Careers in Museums, Archives, and Heritage
Jenny Aldridge, Visitor Services Manager, National Trust (graduated 2005)
After graduating I decided that I wanted to be a visitor services manager for the National Trust; and so I downloaded role profiles and set about ticking the boxes and getting the experience needed. (Whether I have always been that logical or whether the History degree helped, I don't know!) I have been doing the job for three years, and started when I was just out of university two and a half years; I was possibly the youngest ever visitor services manager! The job is very varied, which I love, it is interesting and rewarding, and very busy. Briefly, I am responsible for managing a team of six seasonal reception staff, three permanent reception staff, one seasonal events assistant, and a part-time marketing and communications assistant. I also have to co-ordinate car park staff for busy days. I order and renew all of the signage on site in consultation with the rest of the team, I organise and run over 70 events a year (which vary from children's trails, to concerts, to have-a-go archery art exhibitions etc...). I am currently doing all of the marketing, most of the interpretation and also the internal weekly newsletter.
Victoria Sloyan, Archivist (graduated 2008)
I had a fantastic three years at Lancaster studying history and found the department and my lecturers to be very encouraging and supportive. During my third year I chose Everyday Life in Pre-Industrial England as my special subject and this introduced me to the sorts of records held in local record offices. I also got to work closely with archives for my dissertation. This made me consider a career as an archivist and after graduating I spent the next two years working in archives; one year at a local community archive and last year at the Bodleian Library on a digital archives project. Since September 2010 I have been studying at UCL for a Masters in Archives and Records Management and come September 2011 I shall be a fully qualified archivist!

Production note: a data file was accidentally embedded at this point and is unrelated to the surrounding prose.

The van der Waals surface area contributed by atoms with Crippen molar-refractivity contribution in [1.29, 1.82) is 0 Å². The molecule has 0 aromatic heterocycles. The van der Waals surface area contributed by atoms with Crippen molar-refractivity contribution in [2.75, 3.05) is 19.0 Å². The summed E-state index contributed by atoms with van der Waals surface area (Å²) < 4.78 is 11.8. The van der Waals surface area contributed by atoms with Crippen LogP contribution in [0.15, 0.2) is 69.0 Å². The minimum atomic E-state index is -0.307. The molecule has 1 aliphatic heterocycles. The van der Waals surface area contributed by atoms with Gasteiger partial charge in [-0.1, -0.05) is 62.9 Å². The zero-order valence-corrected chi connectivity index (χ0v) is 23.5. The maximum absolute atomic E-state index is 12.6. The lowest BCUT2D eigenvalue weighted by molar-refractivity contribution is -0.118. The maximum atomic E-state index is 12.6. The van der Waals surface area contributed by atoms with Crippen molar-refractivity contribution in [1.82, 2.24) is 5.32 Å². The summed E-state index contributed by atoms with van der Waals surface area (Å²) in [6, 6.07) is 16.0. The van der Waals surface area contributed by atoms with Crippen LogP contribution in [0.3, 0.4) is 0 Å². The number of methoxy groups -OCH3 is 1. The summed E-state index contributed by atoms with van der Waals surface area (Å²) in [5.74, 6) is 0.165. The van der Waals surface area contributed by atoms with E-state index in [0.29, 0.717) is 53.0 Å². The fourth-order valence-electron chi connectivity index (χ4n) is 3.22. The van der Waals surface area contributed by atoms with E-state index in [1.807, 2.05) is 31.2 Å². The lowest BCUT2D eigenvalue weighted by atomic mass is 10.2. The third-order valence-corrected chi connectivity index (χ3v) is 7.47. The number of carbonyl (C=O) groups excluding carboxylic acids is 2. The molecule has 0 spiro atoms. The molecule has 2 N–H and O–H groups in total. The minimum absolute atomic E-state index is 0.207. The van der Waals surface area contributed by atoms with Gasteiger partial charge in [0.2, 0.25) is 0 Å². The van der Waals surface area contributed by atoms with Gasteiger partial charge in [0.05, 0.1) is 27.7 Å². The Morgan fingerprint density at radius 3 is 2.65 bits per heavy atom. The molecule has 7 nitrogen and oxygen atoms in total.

Ruth Loughrey, Assistant Records Manager, Unilever (graduated 2005)
Studying History at Lancaster University provided me with the foundations I needed to pursue a career in Records Management. It taught me how to be analytical, to consider all options, opinions and to undertake independent research before drawing your own conclusions. The department offered me a great range of modules covering many areas of history which meant I had the freedom to focus on areas of history I was interested in. Without my History degree I would not have been prepared to go on and do an MSc in Information Management and Preservation which is an essential qualification for a career in Records Management. I am now Assistant Records Manager for Unilever, a large multinational company. Records Management is a varied and exciting profession working with the history of tomorrow. As a records manager I work in a team which is responsible for the effective management, access and preservation of our organisation's records. We deal with all types of records including electronic formats and film not just paper as you may expect. I also provide advice on records management issues such as the retention and destruction of records as well as undertaking physical office clear outs and information audits.